What is it that makes a horror movie great? Is it masked villains and gallons of blood, like the Texas Chainsaw Massacre? Is it crafty allegorical storytelling, like It Follows or The Babadook? Is it shocking twists that hide in plain sight, like The Others or The Sixth Sense? While all of these have their merits in the genre, for me, there is one device that sets a horror movie apart from the rest. The insidious overwhelming feeling of dread.
Two of my favorite horror movies are Rosemary’s Baby and The Blair Witch Project. What those two films masterfully create is the relatable, yet horrifying, feeling that something is very, very wrong. While jump scares, ghosts, and monsters do their part in the moment, for me it’s the slow-burning psychological horror that gets under my skin and keeps me up at night. Creep, directed by Patrick Brice, proves that once again, great acting and an undeniable sense of dread are a recipe for a successful thriller.
Creep has a simple enough plot. Aaron (Patrick Brice), a videographer responds to a Craigslist ad offering $1,000 for one day’s work, with the caveat of discretion. Aaron meets the ad’s poster, Josef (Mark Duplass), in a remote cabin, where he explains the video project. The idea is that Josef has been diagnosed with some kind of terminal cancer and is making a video to leave behind to his unborn son.
From our very first encounter with Josef it is clear that something is off. Rather than meeting Aaron at the door, Josef sneaks around and pops up suddenly outside of his car window. Throughout the day, Josef keeps pulling these little ‘run away and then jump out and say boo’ stunts. What you might be thinking is, “didn’t he just say this movie wasn’t about jump scares?”, but here’s why it works.
Director Patrick Brice, uses all the horror movie advantages that come with found footage (the narrow perspective, the breathless shaky camera work, the immersive feeling of being in the scene), but it’s not the manipulative camera work that make the jump scares uniquely successful. It’s the self-awareness and believability of the character. It’s not the film scaring the audience, it’s Josef scaring Aaron. We know why a film would want you to jump when it says boo, but why does Josef?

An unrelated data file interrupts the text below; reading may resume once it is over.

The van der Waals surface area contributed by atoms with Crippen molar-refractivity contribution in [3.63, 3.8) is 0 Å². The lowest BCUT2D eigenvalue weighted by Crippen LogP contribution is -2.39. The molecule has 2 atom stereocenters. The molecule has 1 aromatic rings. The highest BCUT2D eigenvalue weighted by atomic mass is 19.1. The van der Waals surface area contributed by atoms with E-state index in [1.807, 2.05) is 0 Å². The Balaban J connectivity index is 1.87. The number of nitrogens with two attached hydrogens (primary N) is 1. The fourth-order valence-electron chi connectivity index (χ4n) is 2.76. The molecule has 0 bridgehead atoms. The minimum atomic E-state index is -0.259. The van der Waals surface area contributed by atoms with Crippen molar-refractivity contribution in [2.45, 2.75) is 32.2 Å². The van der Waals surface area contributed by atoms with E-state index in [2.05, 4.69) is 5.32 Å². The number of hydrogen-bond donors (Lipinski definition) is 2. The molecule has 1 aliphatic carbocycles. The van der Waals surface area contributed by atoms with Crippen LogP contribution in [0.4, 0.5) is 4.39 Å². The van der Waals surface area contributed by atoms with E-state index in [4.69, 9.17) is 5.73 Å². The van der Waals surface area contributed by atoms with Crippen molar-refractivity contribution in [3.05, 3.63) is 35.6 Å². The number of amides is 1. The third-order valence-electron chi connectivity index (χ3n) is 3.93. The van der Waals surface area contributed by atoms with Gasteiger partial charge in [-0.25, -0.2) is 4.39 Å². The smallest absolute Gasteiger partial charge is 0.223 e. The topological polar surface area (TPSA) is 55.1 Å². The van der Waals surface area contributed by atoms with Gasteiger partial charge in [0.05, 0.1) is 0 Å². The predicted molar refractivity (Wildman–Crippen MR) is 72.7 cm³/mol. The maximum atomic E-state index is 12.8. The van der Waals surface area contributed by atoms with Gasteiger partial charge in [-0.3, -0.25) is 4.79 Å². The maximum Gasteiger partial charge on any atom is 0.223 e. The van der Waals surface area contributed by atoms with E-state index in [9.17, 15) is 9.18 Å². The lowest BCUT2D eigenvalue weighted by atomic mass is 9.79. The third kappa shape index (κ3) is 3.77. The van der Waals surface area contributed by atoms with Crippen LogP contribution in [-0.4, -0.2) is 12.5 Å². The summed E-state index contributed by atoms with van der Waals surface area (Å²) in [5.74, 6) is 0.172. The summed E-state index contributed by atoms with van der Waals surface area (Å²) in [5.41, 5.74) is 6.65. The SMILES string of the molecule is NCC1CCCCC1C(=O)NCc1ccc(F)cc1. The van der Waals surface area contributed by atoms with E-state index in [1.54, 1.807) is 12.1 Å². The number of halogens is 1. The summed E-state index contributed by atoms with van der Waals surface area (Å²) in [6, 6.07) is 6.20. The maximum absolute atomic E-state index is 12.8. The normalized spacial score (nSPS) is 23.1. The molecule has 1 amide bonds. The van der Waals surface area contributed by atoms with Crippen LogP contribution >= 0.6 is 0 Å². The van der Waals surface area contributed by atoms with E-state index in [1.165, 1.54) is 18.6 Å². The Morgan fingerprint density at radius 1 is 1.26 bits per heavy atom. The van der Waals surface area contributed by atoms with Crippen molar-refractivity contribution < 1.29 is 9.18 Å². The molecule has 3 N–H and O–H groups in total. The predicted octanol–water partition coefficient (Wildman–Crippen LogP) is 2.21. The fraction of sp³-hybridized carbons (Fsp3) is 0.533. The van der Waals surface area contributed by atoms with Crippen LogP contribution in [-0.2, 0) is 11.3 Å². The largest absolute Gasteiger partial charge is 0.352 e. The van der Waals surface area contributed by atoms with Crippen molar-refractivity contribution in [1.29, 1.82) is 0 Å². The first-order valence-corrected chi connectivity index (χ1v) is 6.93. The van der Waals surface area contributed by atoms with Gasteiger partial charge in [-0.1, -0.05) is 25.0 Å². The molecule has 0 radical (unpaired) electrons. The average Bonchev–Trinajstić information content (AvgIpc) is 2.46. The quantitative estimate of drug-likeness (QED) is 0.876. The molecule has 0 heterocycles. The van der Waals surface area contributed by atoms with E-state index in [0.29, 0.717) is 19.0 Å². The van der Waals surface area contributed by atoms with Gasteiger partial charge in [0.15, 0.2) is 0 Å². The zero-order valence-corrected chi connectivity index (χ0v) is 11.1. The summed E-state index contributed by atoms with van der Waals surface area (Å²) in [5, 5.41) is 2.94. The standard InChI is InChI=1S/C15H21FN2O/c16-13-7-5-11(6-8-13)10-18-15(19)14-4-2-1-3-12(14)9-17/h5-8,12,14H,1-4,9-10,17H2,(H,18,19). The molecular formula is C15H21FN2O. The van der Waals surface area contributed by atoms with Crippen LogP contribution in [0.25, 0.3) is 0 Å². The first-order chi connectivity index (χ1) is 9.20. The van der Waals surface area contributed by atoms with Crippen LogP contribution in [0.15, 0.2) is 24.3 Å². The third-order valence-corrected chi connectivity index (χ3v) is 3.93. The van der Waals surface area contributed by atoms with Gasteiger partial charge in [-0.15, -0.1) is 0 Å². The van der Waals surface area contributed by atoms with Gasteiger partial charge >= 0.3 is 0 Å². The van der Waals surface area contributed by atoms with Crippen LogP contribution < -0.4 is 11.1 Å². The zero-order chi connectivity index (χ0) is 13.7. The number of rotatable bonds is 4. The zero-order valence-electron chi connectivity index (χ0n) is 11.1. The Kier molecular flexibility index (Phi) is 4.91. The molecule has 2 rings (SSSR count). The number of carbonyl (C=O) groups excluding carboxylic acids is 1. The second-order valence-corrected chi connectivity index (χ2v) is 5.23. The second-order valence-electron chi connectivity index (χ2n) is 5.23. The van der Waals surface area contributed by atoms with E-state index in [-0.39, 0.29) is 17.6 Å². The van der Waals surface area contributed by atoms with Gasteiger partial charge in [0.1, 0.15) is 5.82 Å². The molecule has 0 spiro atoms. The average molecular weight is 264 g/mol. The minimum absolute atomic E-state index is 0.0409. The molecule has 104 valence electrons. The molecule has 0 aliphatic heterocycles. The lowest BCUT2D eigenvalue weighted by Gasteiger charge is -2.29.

As the plot unfolds, Josef’s behavior becomes increasingly more bizarre and unsettling. This includes, but is not limited to, pretending to take a bath with his unborn child on camera, donning a wildly creepy wolf-mask, named Peach Fuzz, and drastically and disturbingly overselling the two men’s friendship in a stalker/stage-five clinger, sort of a way.
I won’t delve into the details of the plot too much, but the main tension in the film is whether Josef is simply a strange, lonely man awkwardly and desperately trying to find a friend, or if he’s something much more sinister. The film deftly balances this tension right up until the very last scene.
Creep is as much a character study as it is a thriller. With only two actors, it has a small and personal feel, and is able to pull off a lot with what appears to be a limited budget. My only complaint with the film is the protagonist Aaron (Brice), seems to be somewhat of an incomplete character, who has only a few moments where he comes to life. In fact, everything interesting about the character is bluntly pointed out by Josef in the film’s final minutes. Fortunately, Duplass (The League, Safety Not Guaranteed) is able to carry the load.
Duplass gives the performance of his career (so far) by taking your typical horror-movie-creep, and turning the character into someone as complex and interesting as Norman Bates. Josef, if that is his real name, is a character as outlandish as he is duplicitous, as he is sympathetic. A performance you won’t soon forget.
Will Creep go down in history as one of the greats in the horror genre? I doubt it. But, it offers the unique experience of being darkly humorous, strangely relatable, and deeply disturbing, and had me nervously laughing while I watched through splayed fingers, through all 77 minutes.
Creep is currently available to stream on Netflix.